Be a Good Soldier: Children's Grief in English Modernist Novels

Be a Good Soldier: Children's Grief in English Modernist Novels

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By Jennifer Margaret Fraser
University of Toronto Press, Scholarly Publishing Division © 2011
World Rights
288 Pages
ISBN 9781442643130
Published Nov 2011
Online discount: 25%
 $59.00    $44.25
ebook (EPUB format)
ISBN 9781442695511
Published Nov 2011
Online discount: 25%
Full purchase $57.00

In the modern era, children experiencing grief were encouraged to dry their tears and ‘be good soldiers.’ How was this phenomenon interrogated and deconstructed in the period's literature? Be a Good Soldier initiates conversation on the figure of the child in modernist novels, investigating the demand for emotional suppression as manifested later in cruelty and aggression in adulthood.

Jennifer Margaret Fraser provides sophisticated close readings of key works by Joseph Conrad, Virginia Woolf, and James Joyce, among others who share striking concerns about the concept of infantry — both as a collection of infants, and as foot soldiers of war. A phenomenon associated traditionally with Freud, Fraser instead uses a unique, Derridean theoretical prism to provide new ways of understanding modernist concerns with power dynamics, knowledge, and meaning. Be a Good Soldier establishes a pioneering, nuanced vocabulary for further historical and cultural inquiries into modernist childhood.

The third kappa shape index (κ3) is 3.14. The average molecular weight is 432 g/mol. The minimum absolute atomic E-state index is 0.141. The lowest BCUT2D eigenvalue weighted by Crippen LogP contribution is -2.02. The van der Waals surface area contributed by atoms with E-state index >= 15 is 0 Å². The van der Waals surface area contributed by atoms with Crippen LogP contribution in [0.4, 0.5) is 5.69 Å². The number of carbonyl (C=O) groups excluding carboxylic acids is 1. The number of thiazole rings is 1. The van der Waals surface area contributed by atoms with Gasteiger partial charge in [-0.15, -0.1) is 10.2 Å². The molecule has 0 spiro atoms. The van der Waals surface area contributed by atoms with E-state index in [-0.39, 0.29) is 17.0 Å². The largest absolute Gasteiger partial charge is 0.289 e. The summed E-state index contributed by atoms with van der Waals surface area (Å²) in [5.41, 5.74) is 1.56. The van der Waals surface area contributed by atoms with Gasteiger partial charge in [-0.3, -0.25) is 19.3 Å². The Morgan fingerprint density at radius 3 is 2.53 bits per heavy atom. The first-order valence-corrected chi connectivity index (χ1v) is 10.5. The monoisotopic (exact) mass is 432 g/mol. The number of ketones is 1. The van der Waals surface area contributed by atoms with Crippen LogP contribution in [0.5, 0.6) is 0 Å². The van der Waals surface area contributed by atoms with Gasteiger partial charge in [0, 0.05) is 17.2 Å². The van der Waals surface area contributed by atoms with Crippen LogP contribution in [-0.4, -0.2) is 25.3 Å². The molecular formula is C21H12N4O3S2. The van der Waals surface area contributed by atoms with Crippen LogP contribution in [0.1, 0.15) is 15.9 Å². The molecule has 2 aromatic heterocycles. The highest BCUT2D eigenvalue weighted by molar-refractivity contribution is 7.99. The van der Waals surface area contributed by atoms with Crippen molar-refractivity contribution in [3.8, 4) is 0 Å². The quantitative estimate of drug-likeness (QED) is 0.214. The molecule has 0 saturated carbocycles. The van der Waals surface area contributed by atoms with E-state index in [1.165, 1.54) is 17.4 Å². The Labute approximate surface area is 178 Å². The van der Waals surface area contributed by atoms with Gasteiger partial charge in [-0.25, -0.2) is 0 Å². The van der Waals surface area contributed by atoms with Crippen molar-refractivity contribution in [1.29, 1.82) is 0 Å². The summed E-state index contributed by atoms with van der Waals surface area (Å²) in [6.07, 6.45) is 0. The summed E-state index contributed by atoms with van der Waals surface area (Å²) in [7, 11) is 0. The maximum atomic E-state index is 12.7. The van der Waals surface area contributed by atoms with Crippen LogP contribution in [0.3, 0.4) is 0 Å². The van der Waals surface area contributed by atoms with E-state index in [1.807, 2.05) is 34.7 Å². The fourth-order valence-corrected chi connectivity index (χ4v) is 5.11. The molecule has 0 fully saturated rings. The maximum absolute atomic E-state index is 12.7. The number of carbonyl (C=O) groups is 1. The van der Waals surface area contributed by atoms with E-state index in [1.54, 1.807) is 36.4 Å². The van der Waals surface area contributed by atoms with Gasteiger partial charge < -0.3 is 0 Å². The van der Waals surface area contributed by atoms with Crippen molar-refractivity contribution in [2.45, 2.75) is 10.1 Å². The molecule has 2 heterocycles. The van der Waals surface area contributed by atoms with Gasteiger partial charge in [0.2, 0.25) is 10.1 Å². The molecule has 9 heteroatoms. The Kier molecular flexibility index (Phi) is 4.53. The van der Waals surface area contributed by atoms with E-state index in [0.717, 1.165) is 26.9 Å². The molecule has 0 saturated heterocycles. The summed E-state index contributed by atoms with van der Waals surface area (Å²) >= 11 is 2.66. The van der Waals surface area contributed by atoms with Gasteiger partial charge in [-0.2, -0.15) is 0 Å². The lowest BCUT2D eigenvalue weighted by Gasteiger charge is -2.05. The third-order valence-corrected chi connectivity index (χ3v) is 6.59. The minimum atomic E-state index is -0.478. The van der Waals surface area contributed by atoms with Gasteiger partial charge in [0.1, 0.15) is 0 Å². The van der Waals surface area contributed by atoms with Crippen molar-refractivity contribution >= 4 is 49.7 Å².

Jennifer Margaret Fraser holds a PhD in comparative literature from the University of Toronto.


Introduction Children's Grief: The Return from Exile

Chapter One Translating the Foreign Language of Childhood Grief:Joseph Conrad's Under Western Eyes

Chapter Two Childhood Grief as Resident Alien in Jean Rhys' Five Novellas

Chapter Three Grieving the Child of the Shell-Shocked Soldier in Rebecca West’s The Return of the Soldier

Chapter Four Childhood Grief on the Home-Front: Ford Madox Ford's The Good Soldier and Parade’s End

Chapter Five Creating a Space for Childhood's Sound Waves: Virginia Woolf's A Haunted House and The Waves

Chapter Six The “Laughtears” of the Child Be Longing: James Joyce’s Finnegans Wake

Conclusion Creating Fictional Space for the Grief of the Child



Be a Good Soldier will command excitement and respect for its first-calibre, strikingly original readings of grief and mourning in a truly impressive variety of modernist texts. Jennifer Margaret Fraser’s meticulous work of scholarship and criticism crucially stands on its own, blending and cross-considering textual domains with agility and inventiveness. Fraser has generated an exceptionally rich and sensitive repository of vocabulary through which historicist inquiry can now most productively happen.’

Peter Mallios, Department of English, University of Maryland